Smoking in courtrooms was already banned. Individual offices within the courthouse would be allowed to designate a private smoking area.

Northern District Commissioner Alex Gates was a smoker but voted for the ban.

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Categories
· Health/Science
· Nicotine

Salimetrics Salivary Cotinine Assay Now Available as an In-Vitro Medical Device 

Now medical professionals and researchers who need assessments of exposure to nicotine from tobacco products can be assured of highly accurate and reliable results from the Salimetrics High Sensitiv
Jump to full article: PR Web, 2012-04-30

Categories
· Health/Science
· Food/Diet/Obesity
· costs/finances

As America's waistline expands, costs soar 

Jump to full article: Reuters, 2012-04-30
Author: Sharon Begley

Intro:

The startling economic costs of obesity, often borne by the non-obese, could become the epidemic's second-hand smoke. Only when scientists discovered that nonsmokers were developing lung cancer and other diseases from breathing smoke-filled air did policymakers get serious about fighting the habit, in particular by establishing nonsmoking zones. The costs that smoking added to Medicaid also spurred action. Now, as economists put a price tag on sky-high body mass indexes (BMIs), policymakers as well as the private sector are mobilizing to find solutions to the obesity epidemic. . . .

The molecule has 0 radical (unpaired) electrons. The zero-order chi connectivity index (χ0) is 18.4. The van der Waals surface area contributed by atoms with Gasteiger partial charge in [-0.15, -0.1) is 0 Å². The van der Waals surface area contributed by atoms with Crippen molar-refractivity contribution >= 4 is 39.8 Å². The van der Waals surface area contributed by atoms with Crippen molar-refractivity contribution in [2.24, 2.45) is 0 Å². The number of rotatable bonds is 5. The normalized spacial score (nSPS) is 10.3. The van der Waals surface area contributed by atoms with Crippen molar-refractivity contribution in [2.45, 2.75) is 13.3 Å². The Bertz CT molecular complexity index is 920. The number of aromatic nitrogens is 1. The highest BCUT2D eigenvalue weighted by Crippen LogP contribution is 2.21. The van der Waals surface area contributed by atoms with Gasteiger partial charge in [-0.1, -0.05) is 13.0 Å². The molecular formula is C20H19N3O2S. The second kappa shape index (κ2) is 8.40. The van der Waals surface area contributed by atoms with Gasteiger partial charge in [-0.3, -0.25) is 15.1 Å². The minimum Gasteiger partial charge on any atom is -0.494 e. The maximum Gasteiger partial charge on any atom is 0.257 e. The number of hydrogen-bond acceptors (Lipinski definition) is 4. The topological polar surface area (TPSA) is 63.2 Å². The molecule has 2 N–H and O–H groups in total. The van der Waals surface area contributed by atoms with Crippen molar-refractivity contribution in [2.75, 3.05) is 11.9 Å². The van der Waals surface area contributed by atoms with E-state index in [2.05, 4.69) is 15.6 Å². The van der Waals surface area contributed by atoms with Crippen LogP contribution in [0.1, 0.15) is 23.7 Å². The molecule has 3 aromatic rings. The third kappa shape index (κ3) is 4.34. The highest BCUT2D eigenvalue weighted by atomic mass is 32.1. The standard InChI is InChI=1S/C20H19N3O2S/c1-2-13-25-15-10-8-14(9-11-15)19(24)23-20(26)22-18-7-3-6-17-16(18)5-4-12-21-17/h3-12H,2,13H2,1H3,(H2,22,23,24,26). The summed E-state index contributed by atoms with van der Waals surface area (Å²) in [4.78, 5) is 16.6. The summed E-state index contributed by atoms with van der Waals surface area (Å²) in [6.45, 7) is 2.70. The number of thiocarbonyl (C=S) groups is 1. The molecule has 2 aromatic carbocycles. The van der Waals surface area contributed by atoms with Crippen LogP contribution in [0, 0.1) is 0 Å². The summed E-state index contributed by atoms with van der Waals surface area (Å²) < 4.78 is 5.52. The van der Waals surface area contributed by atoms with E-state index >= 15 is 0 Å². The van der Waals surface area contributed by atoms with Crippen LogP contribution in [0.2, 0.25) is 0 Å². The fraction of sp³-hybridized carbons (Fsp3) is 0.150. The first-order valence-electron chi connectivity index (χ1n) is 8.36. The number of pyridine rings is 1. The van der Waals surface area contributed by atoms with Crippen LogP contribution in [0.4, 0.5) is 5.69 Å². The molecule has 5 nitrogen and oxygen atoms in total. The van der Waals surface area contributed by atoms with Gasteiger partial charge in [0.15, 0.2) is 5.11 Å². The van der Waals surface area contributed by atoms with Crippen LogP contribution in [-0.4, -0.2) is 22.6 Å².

Obesity-related absenteeism costs employers as much as $6.4 billion a year, health economists led by Eric Finkelstein of Duke University calculate . . .

One recent surprise is the discovery that the costs of obesity exceed those of smoking. In a paper published in March, scientists at the Mayo Clinic toted up the exact medical costs of 30,529 Mayo employees, adult dependents, and retirees over several years.

"Smoking added about 20 percent a year to medical costs," said Mayo's James Naessens. "Obesity was similar, but morbid obesity increased those costs by 50 percent a year. There really is an economic justification for employers to offer programs to help the very obese lose weight." . . .

For years researchers suspected that the higher medical costs of obesity might be offset by the possibility that the obese would die young, and thus never rack up spending for nursing homes, Alzheimer's care, and other pricey items.

That's what happens to smokers. While they do incur higher medical costs than nonsmokers in any given year, their lifetime drain on public and private dollars is less because they die sooner. "Smokers die early enough that they save Social Security, private pensions, and Medicare" trillions of dollars, said Duke's Finkelstein. "But mortality isn't that much higher among the obese."